While finding treatments and cures for inherited retinal diseases is a decades-long pursuit, the year-over-year progress, including that made this year, is extremely
encouraging. Specifically, the Foundation’s investments
in research and technology and its pursuit of biotech and
pharmaceutical partners are achieving remarkable success in the
discovery and testing of a wide range of promising therapies to
prevent, treat, and cure blindness caused by retinal degeneration.
“Due to the Foundation Fighting Blindness’ unwavering support
of research over its 46-year history, retinal degenerative disease
research is leading the medical field in advancing treatments
for inherited diseases into the clinic. As a result, the prospect for
many treatments for inherited retinal degeneration has never
been more promising. FFB support has allowed these ground-breaking advances to be achieved,” said Stephen Rose, PhD, FFB
Chief Research Officer.
Nowhere is this accelerating progress more evident than in
human studies — clinical trials — for promising vision-saving
therapies. As the “era of clinical trials” continues, FFB’s unique
role in building bridges between early lab and translational
research and the considerable financial resources that later-stage human clinical trials require — resources that can only be
provided by the pharmaceutical industry — is particularly evident.
The following are examples of the impressive research progress
that has been made over the past year. The Foundation Fighting
Blindness played a critical role in the advancement of all these
Pursuing FDA Approval for a Gene Therapy
Thanks to vision restoration in a clinical trial for children and
young adults who were virtually blind, Spark Therapeutics, a
Philadelphia company which has its roots in FFB funding, has
sought U.S. Food and Drug Administration (FDA) approval for its
RPE65 gene-replacement therapy. The treatment helps restore
vision by delivering copies of a light-sensitive gene to surviving
cells in the retina. If approved by the FDA, it will be the first
approved gene therapy for the eye and the first for any inherited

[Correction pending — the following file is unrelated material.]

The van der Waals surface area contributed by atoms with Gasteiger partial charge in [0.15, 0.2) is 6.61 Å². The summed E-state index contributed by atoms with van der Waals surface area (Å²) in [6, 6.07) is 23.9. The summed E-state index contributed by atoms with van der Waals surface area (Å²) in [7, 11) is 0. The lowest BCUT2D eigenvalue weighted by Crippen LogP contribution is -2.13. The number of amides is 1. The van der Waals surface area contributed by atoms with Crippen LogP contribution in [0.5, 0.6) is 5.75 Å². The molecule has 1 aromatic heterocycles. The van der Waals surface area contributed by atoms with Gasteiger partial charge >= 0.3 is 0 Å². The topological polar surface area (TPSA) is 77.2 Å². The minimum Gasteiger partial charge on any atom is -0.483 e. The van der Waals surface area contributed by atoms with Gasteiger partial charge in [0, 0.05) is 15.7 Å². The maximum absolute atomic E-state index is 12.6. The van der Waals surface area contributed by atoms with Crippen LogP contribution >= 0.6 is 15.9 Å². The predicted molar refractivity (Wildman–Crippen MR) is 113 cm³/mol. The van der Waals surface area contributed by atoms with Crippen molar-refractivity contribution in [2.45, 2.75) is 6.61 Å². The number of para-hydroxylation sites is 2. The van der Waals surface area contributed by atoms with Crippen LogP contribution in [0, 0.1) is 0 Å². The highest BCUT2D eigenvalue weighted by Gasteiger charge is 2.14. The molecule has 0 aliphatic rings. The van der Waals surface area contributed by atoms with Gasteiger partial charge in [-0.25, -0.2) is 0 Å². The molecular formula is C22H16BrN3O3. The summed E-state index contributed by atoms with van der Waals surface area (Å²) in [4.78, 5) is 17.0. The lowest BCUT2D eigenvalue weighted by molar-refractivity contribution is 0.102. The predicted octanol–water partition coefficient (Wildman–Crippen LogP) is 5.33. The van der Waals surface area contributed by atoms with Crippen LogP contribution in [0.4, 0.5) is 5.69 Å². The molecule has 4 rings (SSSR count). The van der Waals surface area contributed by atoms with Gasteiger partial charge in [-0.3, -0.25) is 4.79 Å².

condition in the United States!
Big Pharma Investment in Promising Retinal Disease
In 2015, RetroSense Therapeutics received FDA authorization
to launch a clinical trial of its optogenetic gene therapy. By
harnessing surviving cells in the retina, the emerging treatment
holds promise for restoring some vision to people who are
completely blind, regardless of the gene mutation causing their
In 2016, the company began treating the trial’s first patients.
No inflammation or ocular adverse events were seen in any of
the trial participants, and biological activity within the eye was
confirmed. Thanks to the potential of this therapeutic approach,
the international pharmaceutical company Allergan purchased
RetroSense for $60 million.
In 2016, Spark Therapeutics, the Philadelphia-based, gene-therapy company responsible for developing a treatment
targeting retinal diseases caused by mutations in the RPE65
gene described above, purchased Genable Technologies, Ltd., an
Irish bio-pharmaceutical company developing a gene therapy,
RhoNova™, for the treatment of autosomal dominant retinitis
In 2016, Biogen and AGTC established a milestone-based
collaborative development and commercialization program
for XLRS and XLRP gene therapies exceeding $1 billion in total
funding. Biogen will be granted a license to the XLRS and XLRP
Charting Significant Research Progress!